Journal defines realism as the realistic and natural representation of people, places, and/or things in a work of art (the opposite of idealization). One of the common themes of postmodernism is that this popular notion of an unmediated presentation is not possible. This sense of realism is sometimes considered synonymous with naturalism. And Realism (with an upper case "R"), also known as the Realist school, denotes a mid-nineteenth century art movement and style in which artists discarded the formulas of Neoclassicism and the theatrical drama of Romanticism to paint familiar scenes and events as they actually looked. Typically it involved some sort of sociopolitical or moral message, in the depiction of ugly or commonplace subjects.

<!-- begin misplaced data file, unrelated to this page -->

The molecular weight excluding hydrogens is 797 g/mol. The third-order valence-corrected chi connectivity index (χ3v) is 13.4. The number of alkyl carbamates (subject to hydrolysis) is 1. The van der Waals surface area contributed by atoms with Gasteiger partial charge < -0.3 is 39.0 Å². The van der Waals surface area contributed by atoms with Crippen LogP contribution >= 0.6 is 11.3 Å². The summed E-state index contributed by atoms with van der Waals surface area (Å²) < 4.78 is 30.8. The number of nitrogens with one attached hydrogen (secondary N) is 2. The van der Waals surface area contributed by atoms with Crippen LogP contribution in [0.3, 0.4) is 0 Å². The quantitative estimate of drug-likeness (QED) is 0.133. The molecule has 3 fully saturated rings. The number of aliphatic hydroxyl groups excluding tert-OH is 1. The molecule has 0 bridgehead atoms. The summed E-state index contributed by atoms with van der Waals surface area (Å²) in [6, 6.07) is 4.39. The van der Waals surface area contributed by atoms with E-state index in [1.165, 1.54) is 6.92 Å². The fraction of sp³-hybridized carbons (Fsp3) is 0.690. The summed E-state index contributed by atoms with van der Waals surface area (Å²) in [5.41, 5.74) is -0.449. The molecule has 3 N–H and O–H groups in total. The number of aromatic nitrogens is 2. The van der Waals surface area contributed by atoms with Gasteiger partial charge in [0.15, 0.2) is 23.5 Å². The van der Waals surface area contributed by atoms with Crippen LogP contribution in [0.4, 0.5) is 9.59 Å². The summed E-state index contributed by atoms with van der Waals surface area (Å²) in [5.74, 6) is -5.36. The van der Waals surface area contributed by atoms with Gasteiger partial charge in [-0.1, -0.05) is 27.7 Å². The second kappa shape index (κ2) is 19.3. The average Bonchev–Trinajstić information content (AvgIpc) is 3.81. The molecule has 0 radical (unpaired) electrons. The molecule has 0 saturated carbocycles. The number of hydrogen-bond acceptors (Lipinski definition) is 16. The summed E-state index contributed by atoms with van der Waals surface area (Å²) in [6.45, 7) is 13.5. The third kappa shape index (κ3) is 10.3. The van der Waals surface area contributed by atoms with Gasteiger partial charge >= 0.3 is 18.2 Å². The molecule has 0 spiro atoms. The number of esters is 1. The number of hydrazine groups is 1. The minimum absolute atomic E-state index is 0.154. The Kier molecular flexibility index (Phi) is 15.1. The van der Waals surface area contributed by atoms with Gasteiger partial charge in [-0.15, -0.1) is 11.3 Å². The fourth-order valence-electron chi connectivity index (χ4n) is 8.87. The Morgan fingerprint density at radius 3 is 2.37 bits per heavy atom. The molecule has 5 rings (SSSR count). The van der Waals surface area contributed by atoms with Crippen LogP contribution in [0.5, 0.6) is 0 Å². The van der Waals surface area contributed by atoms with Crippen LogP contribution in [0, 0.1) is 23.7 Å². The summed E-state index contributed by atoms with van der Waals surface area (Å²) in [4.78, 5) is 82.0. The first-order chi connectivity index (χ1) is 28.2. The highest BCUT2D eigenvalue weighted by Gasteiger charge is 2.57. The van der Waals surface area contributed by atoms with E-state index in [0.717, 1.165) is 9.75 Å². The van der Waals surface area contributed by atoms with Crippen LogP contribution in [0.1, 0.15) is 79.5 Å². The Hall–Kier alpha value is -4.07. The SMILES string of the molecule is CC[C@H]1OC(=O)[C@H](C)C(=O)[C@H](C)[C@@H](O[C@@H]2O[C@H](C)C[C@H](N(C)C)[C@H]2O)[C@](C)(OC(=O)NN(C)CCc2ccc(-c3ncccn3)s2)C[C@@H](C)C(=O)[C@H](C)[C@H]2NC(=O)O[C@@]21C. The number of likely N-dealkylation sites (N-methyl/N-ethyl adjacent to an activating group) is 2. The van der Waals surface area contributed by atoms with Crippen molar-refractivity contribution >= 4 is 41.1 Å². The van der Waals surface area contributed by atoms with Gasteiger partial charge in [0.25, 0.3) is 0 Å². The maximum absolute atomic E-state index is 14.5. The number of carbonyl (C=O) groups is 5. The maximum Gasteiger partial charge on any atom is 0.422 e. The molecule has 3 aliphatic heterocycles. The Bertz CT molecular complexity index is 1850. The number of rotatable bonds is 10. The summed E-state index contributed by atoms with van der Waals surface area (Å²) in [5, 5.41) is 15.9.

The Gleaners, by Jean-Francois Millet, is an excellent example of 19th century Realism. This painting depicts the lowest segment of the population, the peasants, picking up the left over scraps after a harvest. This paining has photo-realistic qualities, such as the strong focus of the main figures, and the faded out effect of the objects on the horizon. This helps to show depth in the image. The colors are very toned down, with low intensity. This painting helps to show us now how these people worked for their food, and how they lived to support themselves.